Seth Younglove, playing Bob Cratchit in "Scrooge's Christmas," warms his hands by the candlelight while Scrooge, played by Michael Devokaitis, sits by a roaring fire in his office. Stephanie Jadrnicek
Seth Younglove, playing Bob Cratchit in "Scrooge's Christmas," warms his hands by the candlelight while Scrooge, played by Michael Devokaitis, sits by a roaring fire in his office. Stephanie Jadrnicek

Fort Mill Times

Fort Mill family gets into the Christmas spirit with Rock Hill theater production

By Stephanie Jadrnicek

Special to the Fort Mill Times

December 06, 2017 04:00 PM


A Fort Mill mother-daughter duo is helping Rock Hill residents get into the Christmas spirit this season.

“Scrooge’s Christmas” opens at 7:30 p.m. Friday at Rock Hill Community Theatre. And although Elizabeth Marvin has been involved in many shows directed by her mother, this is the first time she’s her mom’s right-hand woman.

“There’s a lot of times where we both know, from working together, what the other needs to do,” director Sheri Marvin said. “We’re good communicators that way.”

"We’re also both loud and stubborn,” stage manager Elizabeth Marvin chimed in.

Be the first to know.

No one covers what is happening in our community better than we do. And with a digital subscription, you'll never miss a local story.

Together, they’re managing a cast of 18 and a handful of backstage crew to bring Ken Jones’ adaptation of Charles Dickens’ “A Christmas Carol” to the stage.

Michael Devokaitis, who plays Scrooge, calls the play a “Reader’s Digest” version of the classic Christmas tale.

“It’s an abbreviated version,” he said. “It hits all the salient points, but it doesn’t get into every single little detail of the book. It takes about an hour to run through the whole thing.”

“Scrooge’s Christmas” is about redemption. It tells the story of Ebenezer Scrooge, amean, elderly miser who transforms into a kinder, gnetler version of himsef after visits from the ghost of his former business partner and the Ghosts of Christmas Past, Present and Yet to Come.

Devokaitis said portraying Scrooge is a pinnacle in his acting career because it’s a role known worldwide. And, a challenging one at that.

“It’s hard to be as mean as I have to be at the beginning so there can be that change at the end,” he said. “People have to realize this is the nastiest person they’ve ever met. Then at the end, I jump around on the bed and say how happy I am that the spirits have done everything in one night so that I haven’t missed Christmas.”

In addition to Nation Ford High senior Elizabeth Marvin, several other students from NaFo and Fort Mill High are involved in the production. Nation Ford senior Seth Younglove, 18, plays Bob Cratchit, Scrooge’s bookkeeper.

“He’s the foil of Scrooge in literary terms. That means the exact opposite,” Younglove said. “Bob Cratchit is happy although he’s poor; Scrooge is rich, but he’s upset all the time. Bob Cratchit is what brings Scrooge’s character back to being human again.”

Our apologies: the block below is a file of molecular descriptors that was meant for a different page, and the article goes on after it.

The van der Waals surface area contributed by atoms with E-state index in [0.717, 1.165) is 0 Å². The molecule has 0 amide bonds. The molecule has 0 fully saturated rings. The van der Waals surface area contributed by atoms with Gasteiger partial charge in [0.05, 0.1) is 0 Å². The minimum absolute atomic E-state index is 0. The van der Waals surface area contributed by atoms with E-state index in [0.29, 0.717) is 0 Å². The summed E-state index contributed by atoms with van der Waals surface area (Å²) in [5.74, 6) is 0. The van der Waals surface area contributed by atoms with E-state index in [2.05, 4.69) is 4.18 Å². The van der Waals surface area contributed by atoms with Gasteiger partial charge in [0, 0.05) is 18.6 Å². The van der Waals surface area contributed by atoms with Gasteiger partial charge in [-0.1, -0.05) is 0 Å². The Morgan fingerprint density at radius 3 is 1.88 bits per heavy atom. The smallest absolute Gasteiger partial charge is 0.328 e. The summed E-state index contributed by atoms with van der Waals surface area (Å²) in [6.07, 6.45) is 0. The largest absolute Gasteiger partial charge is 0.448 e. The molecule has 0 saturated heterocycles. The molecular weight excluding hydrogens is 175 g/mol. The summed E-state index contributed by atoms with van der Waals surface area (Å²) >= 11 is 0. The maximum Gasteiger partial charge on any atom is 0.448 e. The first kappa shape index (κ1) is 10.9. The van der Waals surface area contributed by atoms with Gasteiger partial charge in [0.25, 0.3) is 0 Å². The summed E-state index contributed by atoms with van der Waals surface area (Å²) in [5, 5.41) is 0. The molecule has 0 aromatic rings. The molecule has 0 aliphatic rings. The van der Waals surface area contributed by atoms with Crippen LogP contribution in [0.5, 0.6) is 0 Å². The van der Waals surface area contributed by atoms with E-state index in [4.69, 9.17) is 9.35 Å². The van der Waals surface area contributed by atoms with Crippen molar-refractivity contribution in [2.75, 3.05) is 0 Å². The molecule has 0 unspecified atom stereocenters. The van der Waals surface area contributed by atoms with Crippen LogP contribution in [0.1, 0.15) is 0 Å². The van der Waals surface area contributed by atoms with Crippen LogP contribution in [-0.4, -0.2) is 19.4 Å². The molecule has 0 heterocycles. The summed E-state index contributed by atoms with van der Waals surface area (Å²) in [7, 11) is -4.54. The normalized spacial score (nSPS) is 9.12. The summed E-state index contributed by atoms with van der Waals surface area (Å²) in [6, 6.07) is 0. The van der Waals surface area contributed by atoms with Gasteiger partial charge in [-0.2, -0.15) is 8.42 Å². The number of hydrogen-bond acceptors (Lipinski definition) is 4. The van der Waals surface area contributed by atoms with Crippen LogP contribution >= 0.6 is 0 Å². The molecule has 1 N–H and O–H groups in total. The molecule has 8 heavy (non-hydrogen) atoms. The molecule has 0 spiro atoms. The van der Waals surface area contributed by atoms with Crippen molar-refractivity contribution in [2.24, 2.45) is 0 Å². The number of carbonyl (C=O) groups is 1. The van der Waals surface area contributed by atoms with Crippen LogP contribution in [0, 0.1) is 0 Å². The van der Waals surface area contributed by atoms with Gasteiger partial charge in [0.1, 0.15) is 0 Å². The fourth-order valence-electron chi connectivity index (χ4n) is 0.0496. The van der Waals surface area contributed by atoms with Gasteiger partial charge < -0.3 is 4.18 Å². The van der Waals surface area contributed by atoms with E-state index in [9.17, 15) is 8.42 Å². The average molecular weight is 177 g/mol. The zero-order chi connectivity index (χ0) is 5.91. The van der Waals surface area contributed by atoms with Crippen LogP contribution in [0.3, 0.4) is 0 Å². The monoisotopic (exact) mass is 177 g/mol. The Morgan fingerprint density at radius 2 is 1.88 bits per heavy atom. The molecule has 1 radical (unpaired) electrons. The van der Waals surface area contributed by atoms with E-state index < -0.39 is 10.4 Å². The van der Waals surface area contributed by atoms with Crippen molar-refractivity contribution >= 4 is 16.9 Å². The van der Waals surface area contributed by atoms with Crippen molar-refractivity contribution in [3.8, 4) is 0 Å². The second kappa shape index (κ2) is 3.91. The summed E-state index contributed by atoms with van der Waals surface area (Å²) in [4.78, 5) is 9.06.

Nation Ford freshman Dylan Butler, 15, plays two characters – Scrooge’s nephew and the Ghost of Christmas Yet to Come. He said Scrooge’s nephew is inherently cheerful and tries to infuse his holiday cheer into his grumpy uncle.

Belle, Scrooge’s neglected fiancé, is played by Fort Mill senior Anna Cibbarelli, 17.

“When Ghost of Christmas Past brings scrooge back to his past and shows him the things that lead up to him turning into a sour old man, you see his fiancé break up with him – I’m that fiancée,” she said. “It’s one of those things that pushes him toward being a crotchety old man. He sees me breaking up with him, and me with my (future) happy family and it’s a punch in the gut.”

All of the student actors agree that theatre has opened a door for them. Nation Ford junior Logan Brodfuehrer, 16, said he enjoys theater because it gives him the opportunity to meet so many different people.

“You have this constantly growing group of friends who are all interested in the same thing,” he said. “You hang out, you rehearse and you become like a family – that’s my favorite part of theater.”

A friend introduced Fort Mill High junior Spencer Dulin, 16, to theater when he was in the eighth grade. Before then, he was an athlete. He said he’s more fulfilled on stage thanon the playing field.

“There’s no feeling like the applause that you get at the end,” he said. “And just knowing that all your hard work paid off and people really appreciate it.”

Sponsored by The Herald Media Group and Rock Hill Coca-Cola Bottling Company, “Scrooge’s Christmas” offers additional shows Dec. 9, 14, 15 and 16 at 7:30 p.m. and Sunday matinees Dec. 10 and 17 at 3 p.m.

Tickets cost $15 for adults, $12 for students and seniors. Matinee tickets have a $2 discount. For tickets, call 803-FAN-RHCT or visit

Stephanie Jadrnicek:

Want to go?

What: “Scrooge’s Christmas”

Where: Rock Hill Community Theatre; 546 S. Cherry Rd., Suite N (behind ROC Emporium)

When: Dec. 9, 14, 15 and 16 at 7:30 p.m.; Dec. 10 and 17 at 3 p.m.

Cost: Adults $15; students and seniors $12; matinees $2 off

For more info: Call 803-FAN-RHCT or visit